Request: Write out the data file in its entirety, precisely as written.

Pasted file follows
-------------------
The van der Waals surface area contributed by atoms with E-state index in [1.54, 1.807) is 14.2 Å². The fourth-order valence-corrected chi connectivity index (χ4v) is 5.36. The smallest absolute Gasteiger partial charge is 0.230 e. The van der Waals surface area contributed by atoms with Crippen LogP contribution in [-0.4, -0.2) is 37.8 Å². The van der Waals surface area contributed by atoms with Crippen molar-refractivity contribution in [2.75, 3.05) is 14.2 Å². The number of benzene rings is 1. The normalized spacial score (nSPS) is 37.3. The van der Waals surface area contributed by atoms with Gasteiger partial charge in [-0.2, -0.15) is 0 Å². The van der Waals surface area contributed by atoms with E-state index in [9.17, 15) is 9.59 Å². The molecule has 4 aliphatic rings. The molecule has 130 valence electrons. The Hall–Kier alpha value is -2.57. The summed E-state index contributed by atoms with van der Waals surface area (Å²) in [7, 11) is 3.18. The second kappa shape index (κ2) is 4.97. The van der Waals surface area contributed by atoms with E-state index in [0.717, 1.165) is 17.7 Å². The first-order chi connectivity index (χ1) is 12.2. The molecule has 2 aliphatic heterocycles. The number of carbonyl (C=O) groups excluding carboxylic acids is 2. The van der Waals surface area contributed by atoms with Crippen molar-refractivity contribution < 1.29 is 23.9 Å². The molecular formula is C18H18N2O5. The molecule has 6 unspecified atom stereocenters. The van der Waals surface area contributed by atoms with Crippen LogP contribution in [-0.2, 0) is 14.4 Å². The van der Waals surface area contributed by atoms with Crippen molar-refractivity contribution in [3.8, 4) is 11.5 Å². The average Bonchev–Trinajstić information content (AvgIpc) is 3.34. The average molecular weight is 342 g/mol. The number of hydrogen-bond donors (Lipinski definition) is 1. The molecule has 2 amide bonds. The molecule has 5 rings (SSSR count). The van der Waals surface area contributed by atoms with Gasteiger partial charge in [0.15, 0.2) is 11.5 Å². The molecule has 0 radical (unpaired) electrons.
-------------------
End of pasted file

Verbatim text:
The van der Waals surface area contributed by atoms with E-state index in [1.54, 1.807) is 14.2 Å². The fourth-order valence-corrected chi connectivity index (χ4v) is 5.36. The smallest absolute Gasteiger partial charge is 0.230 e. The van der Waals surface area contributed by atoms with Crippen LogP contribution in [-0.4, -0.2) is 37.8 Å². The van der Waals surface area contributed by atoms with Crippen molar-refractivity contribution in [2.75, 3.05) is 14.2 Å². The number of benzene rings is 1. The normalized spacial score (nSPS) is 37.3. The van der Waals surface area contributed by atoms with Gasteiger partial charge in [-0.2, -0.15) is 0 Å². The van der Waals surface area contributed by atoms with E-state index in [9.17, 15) is 9.59 Å². The molecule has 4 aliphatic rings. The molecule has 130 valence electrons. The Hall–Kier alpha value is -2.57. The summed E-state index contributed by atoms with van der Waals surface area (Å²) in [7, 11) is 3.18. The second kappa shape index (κ2) is 4.97. The van der Waals surface area contributed by atoms with E-state index in [0.717, 1.165) is 17.7 Å². The first-order chi connectivity index (χ1) is 12.2. The molecule has 2 aliphatic heterocycles. The number of carbonyl (C=O) groups excluding carboxylic acids is 2. The van der Waals surface area contributed by atoms with Crippen molar-refractivity contribution < 1.29 is 23.9 Å². The molecular formula is C18H18N2O5. The molecule has 6 unspecified atom stereocenters. The van der Waals surface area contributed by atoms with Crippen LogP contribution in [-0.2, 0) is 14.4 Å². The van der Waals surface area contributed by atoms with Crippen molar-refractivity contribution in [3.8, 4) is 11.5 Å². The average Bonchev–Trinajstić information content (AvgIpc) is 3.34. The average molecular weight is 342 g/mol. The number of hydrogen-bond donors (Lipinski definition) is 1. The molecule has 2 amide bonds. The molecule has 5 rings (SSSR count). The van der Waals surface area contributed by atoms with Gasteiger partial charge in [0.15, 0.2) is 11.5 Å². The molecule has 0 radical (unpaired) electrons.